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Library Research Guides

POLS 304 - Professor Tabares (Fall 2020): Evaluating Sources

From your Assignment

The information on this page can be used to help you evaluate sources so you can incorporate credible and appropriate sources into your project.

For this project, your annotated bibliography will include a total of at least five (5) potential sources that represent a variety of types - news and magazine articles, government documents, books, academic journal articles, videos, interviews, etc.. It should be the result of the initial background research you conduct to develop your research question and evaluate the availability and quality of potential sources relevant to this project.

Start by completing the following tasks on this page:

  1. Watch What’s the difference between a Research Database and Google? video. 
  2. Read the Difference between Newspapers, Magazines and Journals.
  3. Watch the CRAAP Test video.
  4. Review the CRAAP Test Plus for criteria to use to ensure the sources you use are credible and appropriate. 

 

What’s the difference between a Research Database and Google?

Difference between Newspapers, Magazines and Journals

Newspaper Articles

  • are written by journalists
  • contain current events
  • are brief (usually a few paragraphs and up to a page)
  • are written for the general public
  • do not contain any references or footnotes
  • articles are usually reviewed by newspaper editors (many online newspapers are not!)

Periodical

Magazine Articles

  • are written by journalists
  • contain current events and general interest articles
  • are brief (usually 3-5 pages)
  • are written for the general public
  • generally do not contain any references or footnotes
  • articles are reviewed by magazine employees before they are published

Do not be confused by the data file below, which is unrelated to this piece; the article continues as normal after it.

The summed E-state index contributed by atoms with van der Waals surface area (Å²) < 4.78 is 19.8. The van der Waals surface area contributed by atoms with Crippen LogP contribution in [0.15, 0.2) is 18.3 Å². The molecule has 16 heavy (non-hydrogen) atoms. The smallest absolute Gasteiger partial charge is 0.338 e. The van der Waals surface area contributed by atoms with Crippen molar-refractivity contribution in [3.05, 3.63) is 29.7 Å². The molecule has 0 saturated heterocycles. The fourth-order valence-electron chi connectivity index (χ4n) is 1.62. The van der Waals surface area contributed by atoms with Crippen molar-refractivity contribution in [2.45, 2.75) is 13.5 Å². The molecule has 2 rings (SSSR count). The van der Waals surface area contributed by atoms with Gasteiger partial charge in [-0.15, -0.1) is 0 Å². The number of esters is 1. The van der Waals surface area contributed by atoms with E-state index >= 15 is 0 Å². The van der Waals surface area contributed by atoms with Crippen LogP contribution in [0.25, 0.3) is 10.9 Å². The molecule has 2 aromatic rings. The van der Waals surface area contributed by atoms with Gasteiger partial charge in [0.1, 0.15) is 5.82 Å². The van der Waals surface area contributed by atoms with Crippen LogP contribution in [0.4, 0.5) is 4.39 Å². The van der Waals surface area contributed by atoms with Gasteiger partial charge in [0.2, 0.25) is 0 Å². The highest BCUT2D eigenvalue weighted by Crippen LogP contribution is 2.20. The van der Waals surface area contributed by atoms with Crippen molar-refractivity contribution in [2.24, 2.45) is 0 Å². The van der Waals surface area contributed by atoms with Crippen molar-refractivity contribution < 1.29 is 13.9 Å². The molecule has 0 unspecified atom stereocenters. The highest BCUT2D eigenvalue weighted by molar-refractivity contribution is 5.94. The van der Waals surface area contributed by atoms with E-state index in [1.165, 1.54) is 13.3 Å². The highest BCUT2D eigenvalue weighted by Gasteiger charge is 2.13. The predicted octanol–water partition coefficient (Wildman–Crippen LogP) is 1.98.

Journal Articles

  • are written by subject experts in the field
  • report the results of a recent study or provide in-depth academic analysis of a topic
  • are written for experts and scholars in the field
  • tend to be long and in-depth (usually 10 - 30 pages)
  • include references or footnotes
  • articles are reviewed by peers before they are published

CRAAP Test Video

CRAAP Test Plus

Currency: The timeliness of the information.

clock

  • When was the information published or posted?
  • Has the information been revised or updated?
  • Does your topic require current information, or will older sources work as well?
  • Are the links functional?

Relevance: The importance of the information for your needs.

puzzle piece

  • Does the information relate to your topic or answer your question?
  • Who is the intended audience?
  • Is the information at an appropriate level (i.e. not too elementary or advanced for your needs)?
  • Have you looked at a variety of sources before determining this is the one you will use?
  • Would you be comfortable citing this source in your research paper?

Authority: The source of the information.

People

  • Who is the author / publisher / source / sponsor?
  • What are the author's credentials or organizational affiliations?
  • Is the author qualified to write on the topic?
  • Is there contact information, such as a publisher or email address?
  • Does the URL reveal anything about the author or source (examples: .com .edu .gov .org .net)?

Accuracy: The reliability, truthfulness and correctness of the content.

target

  • Where does the information come from?
  • Is the information supported by evidence?
  • Has the information been reviewed or refereed?
  • Can you verify any of the information in another source or from personal knowledge?
  • Are there spelling, grammar or typographical errors?

Purpose: The reason the information exists.

Money

  • What is the purpose of the information? Is it to inform, teach, sell, entertain or persuade?
  • Do the authors / sponsors make their intentions or purpose clear?
  • Is the information fact, opinion or propaganda?
  • Does the point of view appear objective and impartial?
  • Are there political, ideological, cultural, religious, institutional or personal biases?

+Plus: How is the information impacted by the dominant culture? 

infinity

  • Who benefits from the story that is being told?
  • Whose voices, concerns, and experiences are included? Whose are excluded?
  • What assumptions are made? What unexamined beliefs does the author appear to have? What is the author unconscious/unaware of? 
  • What power dynamics are at work?

Original CRAAP Test created by Chico State Librarians. Plus questions inspired by the work of Angela Pashia.